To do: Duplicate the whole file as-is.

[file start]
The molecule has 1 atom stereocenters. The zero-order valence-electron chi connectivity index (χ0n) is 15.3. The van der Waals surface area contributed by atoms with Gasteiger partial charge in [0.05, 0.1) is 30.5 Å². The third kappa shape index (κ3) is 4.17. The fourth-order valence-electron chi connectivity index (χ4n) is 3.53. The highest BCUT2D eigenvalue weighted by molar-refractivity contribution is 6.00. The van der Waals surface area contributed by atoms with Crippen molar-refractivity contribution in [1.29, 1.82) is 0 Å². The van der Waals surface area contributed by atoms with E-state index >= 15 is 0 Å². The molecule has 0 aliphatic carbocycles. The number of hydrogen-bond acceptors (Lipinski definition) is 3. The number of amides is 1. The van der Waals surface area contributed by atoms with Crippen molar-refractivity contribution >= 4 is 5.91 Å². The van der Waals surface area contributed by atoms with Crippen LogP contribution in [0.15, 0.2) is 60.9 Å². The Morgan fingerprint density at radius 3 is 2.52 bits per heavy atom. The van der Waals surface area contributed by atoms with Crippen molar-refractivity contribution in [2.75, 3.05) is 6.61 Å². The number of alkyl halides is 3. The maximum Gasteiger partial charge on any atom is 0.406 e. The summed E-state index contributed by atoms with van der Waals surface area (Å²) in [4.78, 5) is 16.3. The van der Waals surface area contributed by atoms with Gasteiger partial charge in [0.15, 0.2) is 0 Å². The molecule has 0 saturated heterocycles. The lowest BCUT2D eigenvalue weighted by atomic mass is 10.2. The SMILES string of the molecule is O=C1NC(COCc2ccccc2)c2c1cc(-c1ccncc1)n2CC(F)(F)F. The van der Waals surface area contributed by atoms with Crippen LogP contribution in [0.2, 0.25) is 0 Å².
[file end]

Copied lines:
The molecule has 1 atom stereocenters. The zero-order valence-electron chi connectivity index (χ0n) is 15.3. The van der Waals surface area contributed by atoms with Gasteiger partial charge in [0.05, 0.1) is 30.5 Å². The third kappa shape index (κ3) is 4.17. The fourth-order valence-electron chi connectivity index (χ4n) is 3.53. The highest BCUT2D eigenvalue weighted by molar-refractivity contribution is 6.00. The van der Waals surface area contributed by atoms with Crippen molar-refractivity contribution in [1.29, 1.82) is 0 Å². The van der Waals surface area contributed by atoms with E-state index >= 15 is 0 Å². The molecule has 0 aliphatic carbocycles. The number of hydrogen-bond acceptors (Lipinski definition) is 3. The number of amides is 1. The van der Waals surface area contributed by atoms with Crippen molar-refractivity contribution >= 4 is 5.91 Å². The van der Waals surface area contributed by atoms with Crippen LogP contribution in [0.15, 0.2) is 60.9 Å². The Morgan fingerprint density at radius 3 is 2.52 bits per heavy atom. The van der Waals surface area contributed by atoms with Crippen molar-refractivity contribution in [2.75, 3.05) is 6.61 Å². The number of alkyl halides is 3. The maximum Gasteiger partial charge on any atom is 0.406 e. The summed E-state index contributed by atoms with van der Waals surface area (Å²) in [4.78, 5) is 16.3. The van der Waals surface area contributed by atoms with Gasteiger partial charge in [0.15, 0.2) is 0 Å². The molecule has 0 saturated heterocycles. The lowest BCUT2D eigenvalue weighted by atomic mass is 10.2. The SMILES string of the molecule is O=C1NC(COCc2ccccc2)c2c1cc(-c1ccncc1)n2CC(F)(F)F. The van der Waals surface area contributed by atoms with Crippen LogP contribution in [0.2, 0.25) is 0 Å².